Nicky Morgan is Chair of the Treasury Select Committee, a former Education Secretary, and MP for Loughborough.
Yet again, it seems another momentous week in Westminster looms. Much remains unpredictable – except the fact that the UK will now not be leaving the EU this Friday, March 29. If the draft Withdrawal Agreement had been approved in January, first time round, we would be leaving this week. If it had been approved earlier this month at the second attempt, then we’d probably be well on the way to approving the necessary legislation to ensure the UK left shortly. But that hasn’t happened.
Of course, we might be almost there if the agreement is presented to Parliament for a third time this week, and it is approved. I still think that is the best outcome for everyone – the Prime Minister, Parliament, the stability and ability of the Government to govern, businesses who need to know where they stand, those who’ve campaigned for Brexit for years and EU citizens living in the UK.
Getting the agreement approved would also mean that the UK could start to plan for the second and much more important phase of the Brexit negotiations – the future relationship between the UK and the EU. For this, we will need new Party leadership. But we would have time to organise any leadership contest, if the agreement is passed, in a more orderly fashion – while the EU focuses on the European Parliamentary elections and the appointment of a new commission.
The success of a possible third vote depends on many factors. One is whether or not the Commons gives itself the power to hold indicative votes on Wednesday. The Prime Minister was wrong to say that Parliament hasn’t said what it wants to happen in Brexit – because the Government hasn’t given Parliament any time to vote on different Brexit departure scenarios. We have done what we can through amendments to Bills and amendable motions. I suspect that the Commons will approve indicative votes, and I am minded to support this move, because it now seems the only way for Parliament to have a formal say on the options before us.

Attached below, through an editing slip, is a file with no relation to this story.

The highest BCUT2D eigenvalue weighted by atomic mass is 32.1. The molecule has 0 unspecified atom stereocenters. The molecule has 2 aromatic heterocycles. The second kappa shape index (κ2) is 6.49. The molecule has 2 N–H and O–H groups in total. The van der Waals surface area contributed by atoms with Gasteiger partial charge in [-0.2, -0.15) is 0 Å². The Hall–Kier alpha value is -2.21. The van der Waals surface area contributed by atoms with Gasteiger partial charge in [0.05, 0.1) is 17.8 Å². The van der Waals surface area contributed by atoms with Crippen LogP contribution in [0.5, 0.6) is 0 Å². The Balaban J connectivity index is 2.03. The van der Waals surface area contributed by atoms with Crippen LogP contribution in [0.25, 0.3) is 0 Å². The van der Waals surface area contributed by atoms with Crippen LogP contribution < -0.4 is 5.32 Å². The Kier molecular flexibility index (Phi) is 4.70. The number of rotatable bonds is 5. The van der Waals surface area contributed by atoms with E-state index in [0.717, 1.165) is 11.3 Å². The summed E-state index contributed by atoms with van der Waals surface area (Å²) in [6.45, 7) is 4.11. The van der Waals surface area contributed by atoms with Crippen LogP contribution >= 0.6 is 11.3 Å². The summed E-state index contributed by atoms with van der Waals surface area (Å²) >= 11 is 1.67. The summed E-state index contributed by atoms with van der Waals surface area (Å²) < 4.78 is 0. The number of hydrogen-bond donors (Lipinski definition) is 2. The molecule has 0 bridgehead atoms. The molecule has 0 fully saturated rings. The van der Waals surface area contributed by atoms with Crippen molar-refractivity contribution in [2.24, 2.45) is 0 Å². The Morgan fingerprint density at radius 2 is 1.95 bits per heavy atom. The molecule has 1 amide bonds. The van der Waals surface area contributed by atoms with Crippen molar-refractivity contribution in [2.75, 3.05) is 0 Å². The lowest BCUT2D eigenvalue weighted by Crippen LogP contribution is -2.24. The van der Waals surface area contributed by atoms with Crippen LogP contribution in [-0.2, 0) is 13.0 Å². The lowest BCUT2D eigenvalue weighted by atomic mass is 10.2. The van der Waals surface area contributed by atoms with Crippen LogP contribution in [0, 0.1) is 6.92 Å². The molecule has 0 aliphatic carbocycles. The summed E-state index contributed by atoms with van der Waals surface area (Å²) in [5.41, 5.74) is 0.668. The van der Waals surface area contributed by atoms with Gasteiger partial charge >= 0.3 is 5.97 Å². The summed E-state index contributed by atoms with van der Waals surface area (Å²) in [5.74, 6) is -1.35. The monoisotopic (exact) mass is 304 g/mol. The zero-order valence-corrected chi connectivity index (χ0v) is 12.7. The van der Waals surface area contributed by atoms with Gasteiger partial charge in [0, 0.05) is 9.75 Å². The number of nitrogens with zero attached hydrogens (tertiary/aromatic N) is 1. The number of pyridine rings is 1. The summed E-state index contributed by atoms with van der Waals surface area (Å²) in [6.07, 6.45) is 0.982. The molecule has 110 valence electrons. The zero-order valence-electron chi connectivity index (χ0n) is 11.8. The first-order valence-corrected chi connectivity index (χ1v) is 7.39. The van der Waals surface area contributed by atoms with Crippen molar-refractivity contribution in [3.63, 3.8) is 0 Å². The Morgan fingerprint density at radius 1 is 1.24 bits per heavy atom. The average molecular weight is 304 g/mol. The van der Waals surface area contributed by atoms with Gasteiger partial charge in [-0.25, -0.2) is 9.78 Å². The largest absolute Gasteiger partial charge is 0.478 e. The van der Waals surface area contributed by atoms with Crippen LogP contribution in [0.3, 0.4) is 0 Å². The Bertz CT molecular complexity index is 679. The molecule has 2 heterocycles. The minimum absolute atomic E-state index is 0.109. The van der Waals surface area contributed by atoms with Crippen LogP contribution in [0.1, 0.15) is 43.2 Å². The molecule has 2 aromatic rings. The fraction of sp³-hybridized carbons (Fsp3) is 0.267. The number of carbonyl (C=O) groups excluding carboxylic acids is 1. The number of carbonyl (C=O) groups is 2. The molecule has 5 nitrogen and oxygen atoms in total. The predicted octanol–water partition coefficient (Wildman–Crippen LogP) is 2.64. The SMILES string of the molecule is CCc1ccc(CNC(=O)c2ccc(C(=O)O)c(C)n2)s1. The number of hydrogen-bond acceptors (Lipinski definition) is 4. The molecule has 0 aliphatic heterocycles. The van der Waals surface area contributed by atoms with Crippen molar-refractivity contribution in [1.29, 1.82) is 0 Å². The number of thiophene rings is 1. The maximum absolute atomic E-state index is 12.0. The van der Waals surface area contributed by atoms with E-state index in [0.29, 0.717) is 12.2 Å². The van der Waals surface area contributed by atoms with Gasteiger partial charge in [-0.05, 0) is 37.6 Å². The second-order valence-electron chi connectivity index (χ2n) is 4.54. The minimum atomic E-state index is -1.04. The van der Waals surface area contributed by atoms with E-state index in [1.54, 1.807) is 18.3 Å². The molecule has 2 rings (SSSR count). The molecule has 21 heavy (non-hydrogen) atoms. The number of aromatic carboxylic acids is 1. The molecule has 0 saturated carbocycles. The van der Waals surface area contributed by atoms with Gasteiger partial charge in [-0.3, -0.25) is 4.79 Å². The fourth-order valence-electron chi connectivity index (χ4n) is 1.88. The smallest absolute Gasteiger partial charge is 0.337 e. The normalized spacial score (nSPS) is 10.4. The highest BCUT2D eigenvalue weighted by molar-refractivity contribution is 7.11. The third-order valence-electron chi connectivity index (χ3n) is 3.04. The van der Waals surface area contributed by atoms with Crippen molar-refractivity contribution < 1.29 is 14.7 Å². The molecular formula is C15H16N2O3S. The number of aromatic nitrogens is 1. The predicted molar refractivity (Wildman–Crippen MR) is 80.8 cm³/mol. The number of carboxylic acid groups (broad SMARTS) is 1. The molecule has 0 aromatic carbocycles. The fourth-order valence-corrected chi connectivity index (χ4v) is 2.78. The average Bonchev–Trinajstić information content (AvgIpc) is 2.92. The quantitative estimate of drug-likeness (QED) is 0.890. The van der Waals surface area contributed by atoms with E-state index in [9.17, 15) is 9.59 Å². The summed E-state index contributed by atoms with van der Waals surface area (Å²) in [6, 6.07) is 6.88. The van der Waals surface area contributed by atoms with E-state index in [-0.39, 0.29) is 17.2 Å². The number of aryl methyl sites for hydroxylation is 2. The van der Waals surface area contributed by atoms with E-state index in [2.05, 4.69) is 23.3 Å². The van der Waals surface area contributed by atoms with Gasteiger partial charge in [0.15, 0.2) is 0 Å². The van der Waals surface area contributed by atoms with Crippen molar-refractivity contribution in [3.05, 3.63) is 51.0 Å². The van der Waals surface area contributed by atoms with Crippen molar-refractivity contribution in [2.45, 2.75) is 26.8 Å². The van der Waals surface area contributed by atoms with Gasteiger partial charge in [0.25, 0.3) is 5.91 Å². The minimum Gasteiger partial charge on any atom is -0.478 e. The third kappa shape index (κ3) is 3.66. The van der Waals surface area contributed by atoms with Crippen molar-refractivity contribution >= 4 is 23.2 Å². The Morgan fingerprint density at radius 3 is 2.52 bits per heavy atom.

Steve Barclay was wrong to say yesterday that the Government will not be taking on board the result of any such indicative votes because they won’t fit with the 2017 Conservative manifesto. That manifesto did not result in a majority Conservative Government with the ability to freely implement its programme. But the Government never seems to have realised that, as one former Chief Whip puts it, in a minority Government situation “power moves from Downing Street to the floor of the House of Commons”.
There is of course a real danger in holding indicative votes that there may be no option which receives overall support from MPs, although there may be some which come close. My colleagues need to be very alive to this possibility, because this is exactly what those campaigning for a second referendum want to happen. Their hope is that the Commons will demonstrate that it can’t reach a conclusion – and therefore Brexit must be returned to the electorate for a final say. If we don’t want to fall into that trap, then we will need to coalesce around at least one of the options, so that we can send a strong signal to the Government.
There is some debate about how the indicative votes should be conducted so that MPs do reach a decision. One proposal put forward by the National Institute of Economic and Social Research would help us to reach a final identified alternative.
Of course, as the Brexit Secretary said, the Government may not then listen to Parliament’s view. This would be entirely consistent with its failure to capitalise properly on the Brady amendment. It would deepen the current political and constitutional crisis, and strengthen the hand of those working for a second referendum – something the Prime Minister has consistently said she opposed. In any event, a move to indicative votes could also set a precedent for the future – that Parliament can take control of the Commons’ Order Paper, which could well be game-changing for both this and future governments.